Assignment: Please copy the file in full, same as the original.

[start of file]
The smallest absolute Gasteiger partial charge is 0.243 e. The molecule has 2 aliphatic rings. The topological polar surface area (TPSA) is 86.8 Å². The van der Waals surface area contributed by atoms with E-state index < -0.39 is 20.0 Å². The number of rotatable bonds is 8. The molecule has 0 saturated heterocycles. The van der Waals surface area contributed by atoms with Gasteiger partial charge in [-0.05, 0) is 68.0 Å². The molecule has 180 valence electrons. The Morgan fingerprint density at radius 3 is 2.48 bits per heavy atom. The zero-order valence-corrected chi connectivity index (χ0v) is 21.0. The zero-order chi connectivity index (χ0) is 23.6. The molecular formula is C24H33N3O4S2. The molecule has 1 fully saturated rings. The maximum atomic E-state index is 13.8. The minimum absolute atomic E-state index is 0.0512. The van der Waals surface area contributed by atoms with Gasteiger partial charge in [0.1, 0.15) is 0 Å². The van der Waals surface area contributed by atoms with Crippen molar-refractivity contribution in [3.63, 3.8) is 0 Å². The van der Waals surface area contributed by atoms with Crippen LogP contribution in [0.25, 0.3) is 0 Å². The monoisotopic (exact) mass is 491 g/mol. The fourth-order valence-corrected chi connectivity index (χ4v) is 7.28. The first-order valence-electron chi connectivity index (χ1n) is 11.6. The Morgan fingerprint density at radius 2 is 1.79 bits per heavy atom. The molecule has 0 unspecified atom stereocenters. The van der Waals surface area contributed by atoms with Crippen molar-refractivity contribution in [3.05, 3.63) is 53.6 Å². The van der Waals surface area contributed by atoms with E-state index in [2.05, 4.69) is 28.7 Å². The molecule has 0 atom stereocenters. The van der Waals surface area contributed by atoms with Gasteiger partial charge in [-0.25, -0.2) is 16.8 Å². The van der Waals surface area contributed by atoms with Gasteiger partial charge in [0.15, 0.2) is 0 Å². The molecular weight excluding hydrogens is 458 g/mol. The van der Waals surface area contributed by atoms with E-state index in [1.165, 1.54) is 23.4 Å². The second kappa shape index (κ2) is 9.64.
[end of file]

The smallest absolute Gasteiger partial charge is 0.243 e. The molecule has 2 aliphatic rings. The topological polar surface area (TPSA) is 86.8 Å². The van der Waals surface area contributed by atoms with E-state index < -0.39 is 20.0 Å². The number of rotatable bonds is 8. The molecule has 0 saturated heterocycles. The van der Waals surface area contributed by atoms with Gasteiger partial charge in [-0.05, 0) is 68.0 Å². The molecule has 180 valence electrons. The Morgan fingerprint density at radius 3 is 2.48 bits per heavy atom. The zero-order valence-corrected chi connectivity index (χ0v) is 21.0. The zero-order chi connectivity index (χ0) is 23.6. The molecular formula is C24H33N3O4S2. The molecule has 1 fully saturated rings. The maximum atomic E-state index is 13.8. The minimum absolute atomic E-state index is 0.0512. The van der Waals surface area contributed by atoms with Gasteiger partial charge in [0.1, 0.15) is 0 Å². The van der Waals surface area contributed by atoms with Crippen molar-refractivity contribution in [3.63, 3.8) is 0 Å². The van der Waals surface area contributed by atoms with Crippen LogP contribution in [0.25, 0.3) is 0 Å². The monoisotopic (exact) mass is 491 g/mol. The fourth-order valence-corrected chi connectivity index (χ4v) is 7.28. The first-order valence-electron chi connectivity index (χ1n) is 11.6. The Morgan fingerprint density at radius 2 is 1.79 bits per heavy atom. The molecule has 0 unspecified atom stereocenters. The van der Waals surface area contributed by atoms with Crippen molar-refractivity contribution in [3.05, 3.63) is 53.6 Å². The van der Waals surface area contributed by atoms with E-state index in [2.05, 4.69) is 28.7 Å². The molecule has 0 atom stereocenters. The van der Waals surface area contributed by atoms with Gasteiger partial charge in [-0.25, -0.2) is 16.8 Å². The van der Waals surface area contributed by atoms with Gasteiger partial charge in [0.15, 0.2) is 0 Å². The molecular weight excluding hydrogens is 458 g/mol. The van der Waals surface area contributed by atoms with E-state index in [1.165, 1.54) is 23.4 Å². The second kappa shape index (κ2) is 9.64.